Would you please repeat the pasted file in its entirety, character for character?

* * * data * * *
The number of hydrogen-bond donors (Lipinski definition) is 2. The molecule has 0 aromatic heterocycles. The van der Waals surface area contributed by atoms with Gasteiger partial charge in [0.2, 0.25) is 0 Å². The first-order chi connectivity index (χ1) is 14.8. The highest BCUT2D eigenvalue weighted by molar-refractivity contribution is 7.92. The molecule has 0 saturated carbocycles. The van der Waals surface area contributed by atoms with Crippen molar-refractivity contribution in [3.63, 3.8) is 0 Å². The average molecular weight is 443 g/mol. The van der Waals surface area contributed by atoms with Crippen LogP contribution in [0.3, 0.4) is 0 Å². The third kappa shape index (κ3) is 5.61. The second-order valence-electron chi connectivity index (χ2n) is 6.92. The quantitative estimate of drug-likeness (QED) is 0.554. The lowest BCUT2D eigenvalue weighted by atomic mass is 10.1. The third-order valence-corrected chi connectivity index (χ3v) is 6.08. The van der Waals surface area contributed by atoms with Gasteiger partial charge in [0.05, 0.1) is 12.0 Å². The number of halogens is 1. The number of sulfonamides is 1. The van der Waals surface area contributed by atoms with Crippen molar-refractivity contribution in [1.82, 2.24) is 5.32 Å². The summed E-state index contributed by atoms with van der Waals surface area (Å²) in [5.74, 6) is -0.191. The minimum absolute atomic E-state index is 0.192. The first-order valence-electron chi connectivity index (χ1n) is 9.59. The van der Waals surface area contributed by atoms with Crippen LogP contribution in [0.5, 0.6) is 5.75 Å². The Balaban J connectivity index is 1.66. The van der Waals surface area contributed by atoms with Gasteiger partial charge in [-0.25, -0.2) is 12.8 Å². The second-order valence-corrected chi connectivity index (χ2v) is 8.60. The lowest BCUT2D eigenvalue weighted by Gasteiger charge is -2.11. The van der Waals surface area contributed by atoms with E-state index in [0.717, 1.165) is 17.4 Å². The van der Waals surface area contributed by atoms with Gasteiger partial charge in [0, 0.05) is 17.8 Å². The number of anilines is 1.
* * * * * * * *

The number of hydrogen-bond donors (Lipinski definition) is 2. The molecule has 0 aromatic heterocycles. The van der Waals surface area contributed by atoms with Gasteiger partial charge in [0.2, 0.25) is 0 Å². The first-order chi connectivity index (χ1) is 14.8. The highest BCUT2D eigenvalue weighted by molar-refractivity contribution is 7.92. The molecule has 0 saturated carbocycles. The van der Waals surface area contributed by atoms with Crippen molar-refractivity contribution in [3.63, 3.8) is 0 Å². The average molecular weight is 443 g/mol. The van der Waals surface area contributed by atoms with Crippen LogP contribution in [0.3, 0.4) is 0 Å². The third kappa shape index (κ3) is 5.61. The second-order valence-electron chi connectivity index (χ2n) is 6.92. The quantitative estimate of drug-likeness (QED) is 0.554. The lowest BCUT2D eigenvalue weighted by atomic mass is 10.1. The third-order valence-corrected chi connectivity index (χ3v) is 6.08. The van der Waals surface area contributed by atoms with Gasteiger partial charge in [0.05, 0.1) is 12.0 Å². The number of halogens is 1. The number of sulfonamides is 1. The van der Waals surface area contributed by atoms with Crippen molar-refractivity contribution in [1.82, 2.24) is 5.32 Å². The summed E-state index contributed by atoms with van der Waals surface area (Å²) in [5.74, 6) is -0.191. The minimum absolute atomic E-state index is 0.192. The first-order valence-electron chi connectivity index (χ1n) is 9.59. The van der Waals surface area contributed by atoms with Crippen LogP contribution in [0.5, 0.6) is 5.75 Å². The Balaban J connectivity index is 1.66. The van der Waals surface area contributed by atoms with Gasteiger partial charge in [-0.25, -0.2) is 12.8 Å². The second-order valence-corrected chi connectivity index (χ2v) is 8.60. The lowest BCUT2D eigenvalue weighted by Gasteiger charge is -2.11. The van der Waals surface area contributed by atoms with E-state index in [0.717, 1.165) is 17.4 Å². The van der Waals surface area contributed by atoms with Gasteiger partial charge in [0, 0.05) is 17.8 Å². The number of anilines is 1.